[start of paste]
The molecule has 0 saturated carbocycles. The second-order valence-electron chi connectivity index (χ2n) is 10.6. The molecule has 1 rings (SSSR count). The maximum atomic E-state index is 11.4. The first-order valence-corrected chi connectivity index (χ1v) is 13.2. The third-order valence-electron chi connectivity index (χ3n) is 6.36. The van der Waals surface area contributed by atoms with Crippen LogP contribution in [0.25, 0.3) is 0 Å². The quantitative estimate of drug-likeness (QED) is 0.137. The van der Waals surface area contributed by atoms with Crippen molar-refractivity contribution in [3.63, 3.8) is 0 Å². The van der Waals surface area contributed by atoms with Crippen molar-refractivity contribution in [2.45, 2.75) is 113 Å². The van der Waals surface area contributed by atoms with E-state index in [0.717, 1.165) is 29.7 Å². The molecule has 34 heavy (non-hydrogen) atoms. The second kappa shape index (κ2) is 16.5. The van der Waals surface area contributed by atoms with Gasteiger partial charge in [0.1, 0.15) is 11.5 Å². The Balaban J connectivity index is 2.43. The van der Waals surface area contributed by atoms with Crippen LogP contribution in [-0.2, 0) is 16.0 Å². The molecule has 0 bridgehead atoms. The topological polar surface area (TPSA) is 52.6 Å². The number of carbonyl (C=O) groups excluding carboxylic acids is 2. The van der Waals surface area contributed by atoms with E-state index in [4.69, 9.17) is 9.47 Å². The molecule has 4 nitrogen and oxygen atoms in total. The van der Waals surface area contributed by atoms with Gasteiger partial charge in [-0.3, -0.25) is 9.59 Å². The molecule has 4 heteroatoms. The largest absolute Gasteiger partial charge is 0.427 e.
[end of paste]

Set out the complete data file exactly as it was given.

The molecule has 0 saturated carbocycles. The second-order valence-electron chi connectivity index (χ2n) is 10.6. The molecule has 1 rings (SSSR count). The maximum atomic E-state index is 11.4. The first-order valence-corrected chi connectivity index (χ1v) is 13.2. The third-order valence-electron chi connectivity index (χ3n) is 6.36. The van der Waals surface area contributed by atoms with Crippen LogP contribution in [0.25, 0.3) is 0 Å². The quantitative estimate of drug-likeness (QED) is 0.137. The van der Waals surface area contributed by atoms with Crippen molar-refractivity contribution in [3.63, 3.8) is 0 Å². The van der Waals surface area contributed by atoms with Crippen molar-refractivity contribution in [2.45, 2.75) is 113 Å². The van der Waals surface area contributed by atoms with E-state index in [0.717, 1.165) is 29.7 Å². The molecule has 34 heavy (non-hydrogen) atoms. The second kappa shape index (κ2) is 16.5. The van der Waals surface area contributed by atoms with Gasteiger partial charge in [0.1, 0.15) is 11.5 Å². The Balaban J connectivity index is 2.43. The van der Waals surface area contributed by atoms with Crippen LogP contribution in [-0.2, 0) is 16.0 Å². The molecule has 0 bridgehead atoms. The topological polar surface area (TPSA) is 52.6 Å². The number of carbonyl (C=O) groups excluding carboxylic acids is 2. The van der Waals surface area contributed by atoms with E-state index in [4.69, 9.17) is 9.47 Å². The molecule has 4 nitrogen and oxygen atoms in total. The van der Waals surface area contributed by atoms with Gasteiger partial charge in [-0.3, -0.25) is 9.59 Å². The molecule has 4 heteroatoms. The largest absolute Gasteiger partial charge is 0.427 e.